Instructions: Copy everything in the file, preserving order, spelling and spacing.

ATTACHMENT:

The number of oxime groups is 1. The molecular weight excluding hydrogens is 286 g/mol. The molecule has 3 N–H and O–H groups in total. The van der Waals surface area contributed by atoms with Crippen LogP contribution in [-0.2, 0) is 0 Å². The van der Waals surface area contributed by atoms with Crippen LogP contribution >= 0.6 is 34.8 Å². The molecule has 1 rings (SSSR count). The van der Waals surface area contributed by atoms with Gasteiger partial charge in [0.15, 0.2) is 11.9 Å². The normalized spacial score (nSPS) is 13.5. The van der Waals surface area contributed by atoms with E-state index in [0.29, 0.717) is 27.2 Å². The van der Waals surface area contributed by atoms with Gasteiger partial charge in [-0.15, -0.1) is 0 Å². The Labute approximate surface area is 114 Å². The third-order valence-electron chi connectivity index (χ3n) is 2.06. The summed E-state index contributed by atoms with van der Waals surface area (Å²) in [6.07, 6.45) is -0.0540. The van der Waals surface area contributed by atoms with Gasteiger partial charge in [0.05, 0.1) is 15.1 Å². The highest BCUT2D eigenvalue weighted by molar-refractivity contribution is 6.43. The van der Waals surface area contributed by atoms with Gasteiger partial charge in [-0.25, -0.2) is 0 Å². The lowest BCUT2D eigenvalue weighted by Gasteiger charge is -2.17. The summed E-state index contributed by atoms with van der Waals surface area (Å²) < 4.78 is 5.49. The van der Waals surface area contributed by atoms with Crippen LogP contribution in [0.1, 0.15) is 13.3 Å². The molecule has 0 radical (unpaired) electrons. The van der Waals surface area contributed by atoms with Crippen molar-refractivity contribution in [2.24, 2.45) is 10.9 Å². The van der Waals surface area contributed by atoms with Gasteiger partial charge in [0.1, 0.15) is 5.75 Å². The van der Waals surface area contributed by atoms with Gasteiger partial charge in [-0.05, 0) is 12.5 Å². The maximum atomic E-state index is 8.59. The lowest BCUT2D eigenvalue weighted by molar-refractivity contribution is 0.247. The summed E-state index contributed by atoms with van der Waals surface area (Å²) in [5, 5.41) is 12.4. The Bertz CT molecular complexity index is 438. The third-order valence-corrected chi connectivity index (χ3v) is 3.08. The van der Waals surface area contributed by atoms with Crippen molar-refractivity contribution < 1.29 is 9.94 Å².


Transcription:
The number of oxime groups is 1. The molecular weight excluding hydrogens is 286 g/mol. The molecule has 3 N–H and O–H groups in total. The van der Waals surface area contributed by atoms with Crippen LogP contribution in [-0.2, 0) is 0 Å². The van der Waals surface area contributed by atoms with Crippen LogP contribution >= 0.6 is 34.8 Å². The molecule has 1 rings (SSSR count). The van der Waals surface area contributed by atoms with Gasteiger partial charge in [0.15, 0.2) is 11.9 Å². The normalized spacial score (nSPS) is 13.5. The van der Waals surface area contributed by atoms with E-state index in [0.29, 0.717) is 27.2 Å². The van der Waals surface area contributed by atoms with Gasteiger partial charge in [-0.15, -0.1) is 0 Å². The Labute approximate surface area is 114 Å². The third-order valence-electron chi connectivity index (χ3n) is 2.06. The summed E-state index contributed by atoms with van der Waals surface area (Å²) in [6.07, 6.45) is -0.0540. The van der Waals surface area contributed by atoms with Gasteiger partial charge in [0.05, 0.1) is 15.1 Å². The highest BCUT2D eigenvalue weighted by molar-refractivity contribution is 6.43. The van der Waals surface area contributed by atoms with Gasteiger partial charge in [-0.25, -0.2) is 0 Å². The lowest BCUT2D eigenvalue weighted by Gasteiger charge is -2.17. The summed E-state index contributed by atoms with van der Waals surface area (Å²) < 4.78 is 5.49. The van der Waals surface area contributed by atoms with Crippen LogP contribution in [0.1, 0.15) is 13.3 Å². The molecule has 0 radical (unpaired) electrons. The van der Waals surface area contributed by atoms with Crippen molar-refractivity contribution in [2.24, 2.45) is 10.9 Å². The van der Waals surface area contributed by atoms with Gasteiger partial charge in [0.1, 0.15) is 5.75 Å². The van der Waals surface area contributed by atoms with Gasteiger partial charge in [-0.05, 0) is 12.5 Å². The maximum atomic E-state index is 8.59. The lowest BCUT2D eigenvalue weighted by molar-refractivity contribution is 0.247. The summed E-state index contributed by atoms with van der Waals surface area (Å²) in [5, 5.41) is 12.4. The Bertz CT molecular complexity index is 438. The third-order valence-corrected chi connectivity index (χ3v) is 3.08. The van der Waals surface area contributed by atoms with Crippen molar-refractivity contribution < 1.29 is 9.94 Å².